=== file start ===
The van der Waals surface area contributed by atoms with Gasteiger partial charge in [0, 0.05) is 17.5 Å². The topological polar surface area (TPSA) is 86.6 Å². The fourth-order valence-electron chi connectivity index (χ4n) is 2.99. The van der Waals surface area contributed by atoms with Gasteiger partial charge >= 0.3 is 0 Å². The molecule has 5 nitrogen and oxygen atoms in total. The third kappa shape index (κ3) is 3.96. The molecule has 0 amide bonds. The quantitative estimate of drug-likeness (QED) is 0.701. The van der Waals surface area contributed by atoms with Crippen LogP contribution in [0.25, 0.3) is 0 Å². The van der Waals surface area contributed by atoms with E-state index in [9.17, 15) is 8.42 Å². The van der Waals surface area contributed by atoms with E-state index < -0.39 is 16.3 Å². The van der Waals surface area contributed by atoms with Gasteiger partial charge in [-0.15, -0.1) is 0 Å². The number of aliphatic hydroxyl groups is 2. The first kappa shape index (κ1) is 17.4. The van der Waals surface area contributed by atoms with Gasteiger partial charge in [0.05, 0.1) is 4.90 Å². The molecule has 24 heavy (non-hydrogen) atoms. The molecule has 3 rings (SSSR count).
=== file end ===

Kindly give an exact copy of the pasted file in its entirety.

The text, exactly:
The van der Waals surface area contributed by atoms with Gasteiger partial charge in [0, 0.05) is 17.5 Å². The topological polar surface area (TPSA) is 86.6 Å². The fourth-order valence-electron chi connectivity index (χ4n) is 2.99. The van der Waals surface area contributed by atoms with Gasteiger partial charge >= 0.3 is 0 Å². The molecule has 5 nitrogen and oxygen atoms in total. The third kappa shape index (κ3) is 3.96. The molecule has 0 amide bonds. The quantitative estimate of drug-likeness (QED) is 0.701. The van der Waals surface area contributed by atoms with Crippen LogP contribution in [0.25, 0.3) is 0 Å². The van der Waals surface area contributed by atoms with E-state index in [9.17, 15) is 8.42 Å². The van der Waals surface area contributed by atoms with E-state index < -0.39 is 16.3 Å². The van der Waals surface area contributed by atoms with Gasteiger partial charge in [-0.15, -0.1) is 0 Å². The number of aliphatic hydroxyl groups is 2. The first kappa shape index (κ1) is 17.4. The van der Waals surface area contributed by atoms with Gasteiger partial charge in [0.05, 0.1) is 4.90 Å². The molecule has 24 heavy (non-hydrogen) atoms. The molecule has 3 rings (SSSR count).